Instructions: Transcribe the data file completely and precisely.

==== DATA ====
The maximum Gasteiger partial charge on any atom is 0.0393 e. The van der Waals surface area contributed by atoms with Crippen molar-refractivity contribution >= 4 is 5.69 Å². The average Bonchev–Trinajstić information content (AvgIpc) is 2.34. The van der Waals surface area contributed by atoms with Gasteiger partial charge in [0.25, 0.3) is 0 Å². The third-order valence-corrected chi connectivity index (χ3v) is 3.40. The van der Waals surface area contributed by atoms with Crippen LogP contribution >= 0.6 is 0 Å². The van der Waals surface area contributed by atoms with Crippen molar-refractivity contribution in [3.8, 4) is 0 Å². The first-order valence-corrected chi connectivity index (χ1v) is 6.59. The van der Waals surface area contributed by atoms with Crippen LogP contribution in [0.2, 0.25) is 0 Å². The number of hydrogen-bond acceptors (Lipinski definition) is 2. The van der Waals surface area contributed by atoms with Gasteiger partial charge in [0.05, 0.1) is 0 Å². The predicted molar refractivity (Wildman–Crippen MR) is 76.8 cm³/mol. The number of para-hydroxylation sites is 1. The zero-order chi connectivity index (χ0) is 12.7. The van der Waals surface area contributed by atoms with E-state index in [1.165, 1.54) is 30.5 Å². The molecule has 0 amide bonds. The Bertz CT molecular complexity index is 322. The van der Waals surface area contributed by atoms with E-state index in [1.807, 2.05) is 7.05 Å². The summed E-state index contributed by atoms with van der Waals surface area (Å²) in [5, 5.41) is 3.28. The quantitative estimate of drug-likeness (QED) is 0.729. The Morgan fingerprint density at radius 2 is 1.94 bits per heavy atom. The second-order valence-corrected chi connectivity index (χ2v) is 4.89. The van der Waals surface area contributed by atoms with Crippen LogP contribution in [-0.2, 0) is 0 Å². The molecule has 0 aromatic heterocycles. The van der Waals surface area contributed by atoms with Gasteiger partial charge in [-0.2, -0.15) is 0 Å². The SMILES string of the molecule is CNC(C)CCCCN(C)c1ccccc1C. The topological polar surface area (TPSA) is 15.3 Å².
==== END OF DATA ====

The maximum Gasteiger partial charge on any atom is 0.0393 e. The van der Waals surface area contributed by atoms with Crippen molar-refractivity contribution >= 4 is 5.69 Å². The average Bonchev–Trinajstić information content (AvgIpc) is 2.34. The van der Waals surface area contributed by atoms with Gasteiger partial charge in [0.25, 0.3) is 0 Å². The third-order valence-corrected chi connectivity index (χ3v) is 3.40. The van der Waals surface area contributed by atoms with Crippen LogP contribution >= 0.6 is 0 Å². The van der Waals surface area contributed by atoms with Crippen molar-refractivity contribution in [3.8, 4) is 0 Å². The first-order valence-corrected chi connectivity index (χ1v) is 6.59. The van der Waals surface area contributed by atoms with Crippen LogP contribution in [0.2, 0.25) is 0 Å². The number of hydrogen-bond acceptors (Lipinski definition) is 2. The van der Waals surface area contributed by atoms with Gasteiger partial charge in [0.05, 0.1) is 0 Å². The predicted molar refractivity (Wildman–Crippen MR) is 76.8 cm³/mol. The number of para-hydroxylation sites is 1. The zero-order chi connectivity index (χ0) is 12.7. The van der Waals surface area contributed by atoms with E-state index in [1.165, 1.54) is 30.5 Å². The molecule has 0 amide bonds. The Bertz CT molecular complexity index is 322. The van der Waals surface area contributed by atoms with E-state index in [1.807, 2.05) is 7.05 Å². The summed E-state index contributed by atoms with van der Waals surface area (Å²) in [5, 5.41) is 3.28. The quantitative estimate of drug-likeness (QED) is 0.729. The Morgan fingerprint density at radius 2 is 1.94 bits per heavy atom. The second-order valence-corrected chi connectivity index (χ2v) is 4.89. The van der Waals surface area contributed by atoms with Crippen LogP contribution in [-0.2, 0) is 0 Å². The molecule has 0 aromatic heterocycles. The van der Waals surface area contributed by atoms with Gasteiger partial charge in [-0.2, -0.15) is 0 Å². The SMILES string of the molecule is CNC(C)CCCCN(C)c1ccccc1C. The topological polar surface area (TPSA) is 15.3 Å².